he puts on when he pretends to have absolutely no idea why anyone could possibly be mad at him.

Mawmaw stubs her menthol out on the steps and goes inside to stack the dirty dishes and glasses. The real clean can wait for the morning. Upstairs, she changes into her nightgown and takes her pill. She is on the edge of sleep when she hears the truck in the driveway.

The porch lights hum with a new electricity. If the moon could radiate more light, it would. Tommy is home. She wants to sing. She wishes the party wasn't over, so everyone could see her son. When she greets him out front, he pulls her into a deep hug. “You look thin,” she says. “How about some coconut shrimp or wedding cake?” His eyes are bloodshot, his brown hair ruffled. He's wearing suit pants and a white undershirt. She hasn't seen him in eight months and six days. She's already forgiven him, already forgotten how mad she was an hour ago.

He pulls her into a short waltz across the asphalt. “I promised you a dance,” he says. “Don't think I forgot.”

“Your uncle asked me if you'd fallen in with the wrong sort of people,” she says, teasing him. “That's code for drugs, in case you're wondering.”

They stop dancing. “Did you set him straight?”

“I wasn't sure
what
to tell him,” she says, eyebrows arched, looking away but smiling. Sometimes she feels like a different person around Tommy—carefree, lighthearted.

“Well, Maw, I've got a good reason for being late,” he says, and pats his truck, which has a
BACK FROM EXTINCTION
magnetic decal on its door. “Something I need to show you. Pour us both a drink and meet me around back.”

She pours him some grapefruit juice in a tall Daffy Duck glass. Tommy comes into the house through the back door. She hands him the glass and he takes a swig, then looks at her, confused. He pulls a flask out of his pocket and tips it into Daffy Duck. “Follow me,” he says, and leads her into the backyard, both of them swatting their way through a veil of mosquitoes and moths attacking the overhead floodlight. There, in the freshly mowed grass, Tommy has something hidden under a quilt. It's moving.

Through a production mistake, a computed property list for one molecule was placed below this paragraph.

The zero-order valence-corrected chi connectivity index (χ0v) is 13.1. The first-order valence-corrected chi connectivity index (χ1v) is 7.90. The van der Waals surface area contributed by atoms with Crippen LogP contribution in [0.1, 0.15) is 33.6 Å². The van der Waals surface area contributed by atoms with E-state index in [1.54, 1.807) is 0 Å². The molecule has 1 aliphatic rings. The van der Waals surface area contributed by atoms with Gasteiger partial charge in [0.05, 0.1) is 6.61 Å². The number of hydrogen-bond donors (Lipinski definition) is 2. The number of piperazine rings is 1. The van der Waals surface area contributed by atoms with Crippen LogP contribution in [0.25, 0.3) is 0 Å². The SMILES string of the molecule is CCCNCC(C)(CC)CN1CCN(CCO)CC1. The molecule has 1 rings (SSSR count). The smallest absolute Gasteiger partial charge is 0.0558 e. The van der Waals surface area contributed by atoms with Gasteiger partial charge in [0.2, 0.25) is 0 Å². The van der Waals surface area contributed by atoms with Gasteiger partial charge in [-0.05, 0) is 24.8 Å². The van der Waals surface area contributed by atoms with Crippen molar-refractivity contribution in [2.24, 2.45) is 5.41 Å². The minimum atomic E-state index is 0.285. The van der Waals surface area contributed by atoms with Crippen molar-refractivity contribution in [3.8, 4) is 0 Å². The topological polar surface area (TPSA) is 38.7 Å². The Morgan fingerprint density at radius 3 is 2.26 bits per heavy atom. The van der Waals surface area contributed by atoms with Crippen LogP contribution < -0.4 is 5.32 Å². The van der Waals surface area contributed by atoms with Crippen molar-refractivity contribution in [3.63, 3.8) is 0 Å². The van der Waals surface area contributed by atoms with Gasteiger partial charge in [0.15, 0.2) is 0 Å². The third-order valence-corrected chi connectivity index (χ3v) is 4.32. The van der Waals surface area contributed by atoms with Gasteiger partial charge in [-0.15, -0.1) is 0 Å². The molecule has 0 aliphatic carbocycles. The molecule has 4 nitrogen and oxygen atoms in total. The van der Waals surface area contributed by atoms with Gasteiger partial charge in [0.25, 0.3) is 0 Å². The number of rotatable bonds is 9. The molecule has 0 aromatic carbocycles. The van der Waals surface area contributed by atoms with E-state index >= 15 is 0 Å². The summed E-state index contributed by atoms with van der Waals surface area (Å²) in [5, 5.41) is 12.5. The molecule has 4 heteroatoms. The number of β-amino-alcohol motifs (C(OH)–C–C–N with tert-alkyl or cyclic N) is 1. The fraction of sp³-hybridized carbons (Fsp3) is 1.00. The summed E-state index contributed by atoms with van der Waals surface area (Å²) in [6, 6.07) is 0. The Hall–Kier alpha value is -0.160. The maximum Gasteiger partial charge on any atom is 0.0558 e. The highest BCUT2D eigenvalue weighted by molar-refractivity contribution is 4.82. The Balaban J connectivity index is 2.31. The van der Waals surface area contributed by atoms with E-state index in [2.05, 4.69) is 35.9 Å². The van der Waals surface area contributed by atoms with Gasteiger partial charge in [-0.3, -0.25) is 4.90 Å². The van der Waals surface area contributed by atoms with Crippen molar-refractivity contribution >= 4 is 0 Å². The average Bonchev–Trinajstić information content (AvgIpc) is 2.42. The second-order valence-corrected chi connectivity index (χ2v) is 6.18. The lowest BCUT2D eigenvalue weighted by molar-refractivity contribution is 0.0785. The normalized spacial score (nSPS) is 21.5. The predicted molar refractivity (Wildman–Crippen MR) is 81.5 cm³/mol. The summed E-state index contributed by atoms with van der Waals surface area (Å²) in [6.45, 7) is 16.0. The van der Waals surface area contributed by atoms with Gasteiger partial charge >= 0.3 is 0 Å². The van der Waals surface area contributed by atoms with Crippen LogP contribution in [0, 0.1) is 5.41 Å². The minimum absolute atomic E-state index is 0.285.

“What I'm about to show you,” he says, “you can't tell a soul about it. If you did, it would be major trouble. Trouble with a capital T.” He sips his drink and tugs the quilt away.

Mawmaw takes a step back. She's looking at some kind of elephant. With hair.

“Don't worry. She's not dangerous,” Tommy says. “Bread Island Dwarf Mammoth. The last wild one lived about ten thousand years ago. They're the smallest mammoths that ever existed. Cute, isn't she?”

The mammoth is waist-high, with a pelt of dirty-blond fur that hangs in tangled draggles to the dirt. Its tusks, white and pristine, curve out and up. The forehead is high and knobby and covered in a darker fur. The trunk probes the ground for God-knows-what and then curls back into itself like a jelly roll.

“What's a goshdern Bread Island Dwarf Whatever doing in my yard?” Mawmaw asks.

“Listen,” Tommy says. “This is very special. Other than the folks at work, you're the first modern human to ever lay eyes on such a creature. Her episode hasn't even aired yet. Go on, you can touch her. She's friendly. Practically tame. Her name's Shirley Temple.”

“Shirley Temple?” Mawmaw asks. “You can't name it that. Shirley Temple was Shirley Temple.” She points to the dog pen, under which Shirley Temple the Great Dane is buried. The dog had tumors that couldn't be removed. The vet wanted to put her to sleep, but Mawmaw couldn't bear it. One night she left the pen open by mistake, and three days later she found the dog curled and cold under the porch.